An argument for reducing the amount of poor research

Several academics  make an argument in The Chronicle for Higher Education for reducing the number of published research articles in order to limit low-quality publications. The measure of “poor research” is linked to the idea that later science should build upon previous findings:

Consider this tally from Science two decades ago: Only 45 percent of the articles published in the 4,500 top scientific journals were cited within the first five years after publication. In recent years, the figure seems to have dropped further. In a 2009 article in Online Information Review, Péter Jacsó found that 40.6 percent of the articles published in the top science and social-science journals (the figures do not include the humanities) were cited in the period 2002 to 2006.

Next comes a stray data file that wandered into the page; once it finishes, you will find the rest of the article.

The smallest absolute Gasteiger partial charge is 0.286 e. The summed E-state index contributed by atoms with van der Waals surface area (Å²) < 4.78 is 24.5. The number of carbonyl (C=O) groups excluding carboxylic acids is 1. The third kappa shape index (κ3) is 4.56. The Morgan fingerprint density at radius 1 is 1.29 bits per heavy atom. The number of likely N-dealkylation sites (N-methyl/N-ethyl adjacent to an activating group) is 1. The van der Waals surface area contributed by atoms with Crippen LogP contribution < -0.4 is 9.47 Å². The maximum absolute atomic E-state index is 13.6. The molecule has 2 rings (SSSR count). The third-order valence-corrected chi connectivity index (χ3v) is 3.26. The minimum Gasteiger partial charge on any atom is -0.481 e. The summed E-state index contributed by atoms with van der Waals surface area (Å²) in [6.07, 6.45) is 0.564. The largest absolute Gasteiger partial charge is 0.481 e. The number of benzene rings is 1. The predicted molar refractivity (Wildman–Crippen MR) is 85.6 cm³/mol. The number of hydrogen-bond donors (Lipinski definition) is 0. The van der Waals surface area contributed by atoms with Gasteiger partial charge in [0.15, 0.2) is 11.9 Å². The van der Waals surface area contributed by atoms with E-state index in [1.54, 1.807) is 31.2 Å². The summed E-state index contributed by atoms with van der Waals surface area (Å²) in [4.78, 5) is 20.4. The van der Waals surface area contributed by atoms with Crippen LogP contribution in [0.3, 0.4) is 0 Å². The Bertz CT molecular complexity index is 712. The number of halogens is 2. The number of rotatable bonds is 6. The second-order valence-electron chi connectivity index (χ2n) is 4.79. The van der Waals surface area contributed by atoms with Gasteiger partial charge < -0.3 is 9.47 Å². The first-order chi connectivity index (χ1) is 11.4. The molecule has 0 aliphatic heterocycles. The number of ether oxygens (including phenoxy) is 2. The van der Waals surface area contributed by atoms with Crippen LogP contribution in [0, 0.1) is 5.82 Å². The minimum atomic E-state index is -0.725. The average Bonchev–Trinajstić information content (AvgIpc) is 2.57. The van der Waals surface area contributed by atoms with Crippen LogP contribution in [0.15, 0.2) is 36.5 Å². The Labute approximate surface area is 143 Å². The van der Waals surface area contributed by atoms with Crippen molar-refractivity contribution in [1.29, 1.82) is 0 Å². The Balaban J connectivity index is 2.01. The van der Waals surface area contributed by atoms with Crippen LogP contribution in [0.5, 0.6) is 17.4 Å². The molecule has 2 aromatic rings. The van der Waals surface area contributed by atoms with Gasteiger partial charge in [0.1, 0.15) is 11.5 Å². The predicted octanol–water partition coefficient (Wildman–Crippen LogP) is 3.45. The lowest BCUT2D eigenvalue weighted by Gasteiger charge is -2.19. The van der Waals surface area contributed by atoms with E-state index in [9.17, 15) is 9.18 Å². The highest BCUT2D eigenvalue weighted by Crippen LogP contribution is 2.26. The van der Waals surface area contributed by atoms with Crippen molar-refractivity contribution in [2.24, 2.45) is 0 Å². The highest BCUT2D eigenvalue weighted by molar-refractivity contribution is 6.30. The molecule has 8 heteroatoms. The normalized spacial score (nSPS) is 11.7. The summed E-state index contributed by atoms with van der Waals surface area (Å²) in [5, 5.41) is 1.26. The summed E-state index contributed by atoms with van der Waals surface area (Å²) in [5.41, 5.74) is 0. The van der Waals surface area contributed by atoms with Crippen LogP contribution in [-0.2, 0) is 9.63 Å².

The authors go on to say that uncited articles are akin to “useless information.” This seems a bit premature: uncited articles might be the result of studies in new fields or new approaches to old problems. Graduate students are often told to specialize and perhaps this article glut is due to very specific knowledge and more recent articles that have less of a broad appeal. Regardless, good journals are still publishing these pieces, indicating that somewhere in the peer review process, editors and reviewers thought the authors made a scientific contribution.

Some of the proposed solutions include a greater emphasis on citation and journal impact scores.

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